The World Health Organisation has pledged a long-term response to controlling the Zika virus because the threat is far from over
Finding Zika’s roots can help contain the virus.
The 2015 Zika outbreak in South America brought the virus to global attention. But tracing the history of the virus in West Africa can give clues to tackling future outbreaks.
Fumigation against the Zika-carrying mosquito in Guatemala.
Coordinadora Nacional para Reducción de Desastres via Flickr
Zika is not gender neutral: women’s rights are at stake.
How will the downgrade of Zika’s emergency status affect women like this 23-year-old Vietnamese woman and her baby born with microcephaly?
Vietnam News Agency/AAP
The World Health Organisation no longer sees Zika as a health emergency. But what does this downgrade mean for the health of mothers and babies?
A baby girl with microcephaly, in Lagoa do Carro, Pernambuco, Brazil.
A moving dispatch from the frontline in the fight against Zika.
Pregnant women in Sierra Leone, Guinea and Liberia were faced with the double fear of dying from Ebola as well during childbirth.
We found that less than 1% of published research papers around the time of both outbreaks, that related to the outbreaks, actually explored their gendered impact.
Talking with patients who’ve had Zika is tough.
Pregnant woman and doctor image via www.shutterstock.com.
Physicians like me are learning about Zika along with our patients. This takes a dose of humility on our part and an understanding from our patients that we learn something new every single day.
A display used to educate the public on rubella vaccination and the mother-to-fetus transmission of this virus.
Centers for Disease Control and Prevention via Public Health Image Library
Though separated by time and place, there are surprising similarities in the the social issues raised by the rubella outbreak of 1964-65 and the recent Zika outbreak in South America.
An aerial view of the Christ the Redeemer statue and Maracana stadium in Rio de Janeiro.
The chance the someone at the Rio games will import the virus to their home country is low.
Is a Zika vaccine being tested ahead of vaccines for other flaviviruses because Zika’s occurring in the context of an international sporting competition?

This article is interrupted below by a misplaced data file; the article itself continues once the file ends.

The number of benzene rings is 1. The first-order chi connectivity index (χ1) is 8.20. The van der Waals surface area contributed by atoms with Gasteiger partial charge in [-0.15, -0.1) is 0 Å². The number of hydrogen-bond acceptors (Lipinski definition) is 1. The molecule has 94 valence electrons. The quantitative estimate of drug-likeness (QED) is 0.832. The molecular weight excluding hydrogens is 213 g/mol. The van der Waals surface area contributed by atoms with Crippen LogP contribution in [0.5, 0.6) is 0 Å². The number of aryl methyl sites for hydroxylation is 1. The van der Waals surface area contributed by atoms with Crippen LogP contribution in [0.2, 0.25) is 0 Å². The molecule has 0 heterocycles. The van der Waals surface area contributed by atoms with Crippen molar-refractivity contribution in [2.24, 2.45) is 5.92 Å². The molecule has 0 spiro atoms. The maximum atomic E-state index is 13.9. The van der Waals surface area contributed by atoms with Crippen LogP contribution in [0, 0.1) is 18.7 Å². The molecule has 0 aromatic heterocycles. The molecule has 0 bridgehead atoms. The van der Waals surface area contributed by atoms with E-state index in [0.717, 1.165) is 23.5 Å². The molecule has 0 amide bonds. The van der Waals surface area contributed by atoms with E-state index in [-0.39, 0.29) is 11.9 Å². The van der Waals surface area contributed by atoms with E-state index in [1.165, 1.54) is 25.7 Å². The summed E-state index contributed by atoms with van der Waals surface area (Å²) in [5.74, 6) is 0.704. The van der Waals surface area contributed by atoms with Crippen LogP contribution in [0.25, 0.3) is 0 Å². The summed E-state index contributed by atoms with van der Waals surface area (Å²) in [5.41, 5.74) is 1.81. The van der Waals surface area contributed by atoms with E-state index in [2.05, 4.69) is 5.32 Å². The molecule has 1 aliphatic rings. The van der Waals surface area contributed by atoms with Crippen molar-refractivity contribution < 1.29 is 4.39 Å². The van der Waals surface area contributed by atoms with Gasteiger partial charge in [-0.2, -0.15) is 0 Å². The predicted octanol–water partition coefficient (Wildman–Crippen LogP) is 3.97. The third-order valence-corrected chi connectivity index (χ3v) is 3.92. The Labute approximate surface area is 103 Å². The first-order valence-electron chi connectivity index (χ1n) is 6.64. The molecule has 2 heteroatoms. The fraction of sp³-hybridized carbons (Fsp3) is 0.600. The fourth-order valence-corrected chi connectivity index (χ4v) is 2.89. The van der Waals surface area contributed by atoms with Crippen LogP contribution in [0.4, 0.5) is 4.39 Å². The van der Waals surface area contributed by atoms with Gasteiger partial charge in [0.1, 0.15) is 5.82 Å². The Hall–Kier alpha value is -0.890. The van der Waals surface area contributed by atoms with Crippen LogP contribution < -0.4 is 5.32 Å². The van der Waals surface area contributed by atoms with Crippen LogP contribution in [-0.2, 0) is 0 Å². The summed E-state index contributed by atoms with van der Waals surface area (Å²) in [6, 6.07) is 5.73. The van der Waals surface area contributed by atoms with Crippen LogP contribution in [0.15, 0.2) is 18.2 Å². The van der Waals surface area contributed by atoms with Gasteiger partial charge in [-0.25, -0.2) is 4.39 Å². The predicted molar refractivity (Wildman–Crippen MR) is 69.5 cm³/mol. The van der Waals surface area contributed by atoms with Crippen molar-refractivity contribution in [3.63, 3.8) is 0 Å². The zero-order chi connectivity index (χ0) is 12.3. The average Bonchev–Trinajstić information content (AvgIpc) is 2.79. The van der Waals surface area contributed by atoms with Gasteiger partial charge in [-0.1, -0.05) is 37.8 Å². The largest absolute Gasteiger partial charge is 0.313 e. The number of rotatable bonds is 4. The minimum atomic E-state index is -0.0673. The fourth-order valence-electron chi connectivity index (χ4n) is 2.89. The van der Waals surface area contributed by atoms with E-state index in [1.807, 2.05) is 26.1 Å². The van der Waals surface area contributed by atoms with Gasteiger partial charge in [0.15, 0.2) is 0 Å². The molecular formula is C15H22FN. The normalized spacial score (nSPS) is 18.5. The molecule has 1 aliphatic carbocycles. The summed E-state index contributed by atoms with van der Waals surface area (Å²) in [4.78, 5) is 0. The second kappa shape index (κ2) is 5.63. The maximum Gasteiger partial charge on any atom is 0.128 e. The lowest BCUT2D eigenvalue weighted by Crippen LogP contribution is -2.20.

Recently two events concerning the Zika epidemic coincided: two potential vaccines against the virus were declared a success when used in mice, and Jason Day withdrew from the Olympic Games.
Academics have sent an open letter to the World Health Organisation calling for the Olympics to be postponed or moved because of the Zika threat. They're overreacting.
Fumigation to prevent possible spread of the mosquito Aedes Aegypti in Sao Paulo.
The number of new Zika-related microcephaly cases in Brazil is falling. But it's too early to relax.
An Ebola training exercise at Madigan Army Medical Center’s Andersen Simulation Center, in the US.
John Liston/Army Medicine/ flickr
To tackle Zika and other viral outbreaks, we need to focus not only on the pathology of the disease, but also on the global political and economic architecture.
A new arrival in Australian backyards may increase the risks of mosquito-borne disease outbreaks.
Zika virus may be in the headlines but the burden of other mosquito-borne diseases, such as dengue fever, should not be overlooked.
Could fear of Zika loosen Latin America’s strict abortion laws?
Better access to birth control and safe, legal abortions in Latin America could save lives. But carving out Zika-related exceptions in existing restrictions might not go far enough to achieve this.
Even if Zika sometimes causes pregnant mothers to have babies with microcephaly, this does not necessarily mean every infected mother would have an affected baby.
Despite all the hype around Zika, crucial questions remain unanswered. How great is the risk that infection during pregnancy would result in a baby with microcephaly? And what can be done to prevent this?
Guilherme Soares Amorim, who was born with microcephaly, has his head measured.
Zika virus and microcephaly are firmly linked, but scientists are still trying to prove that it has caused the condition.
The link between Zika and microcephaly is not proven, but the incidence of both have greatly increased in the same areas.
Despite high rates of infection, the Zika outbreak would not have been particularly alarming had it not been for the sudden and – apparently associated – increase in the numbers of infants born with microcephaly.
Baby with microcephaly.
Brazil faces an uphill struggle with Zika – here's what's happening on the ground already.
The WHO has declared a state of emergency to mobilise funds for research and greater awareness.
Salvatore Di Nolfi/AAP
Overnight, World Health Organisation Director-General Margaret Chan declared the outbreak of Zika virus a public health emergency. So what does this mean?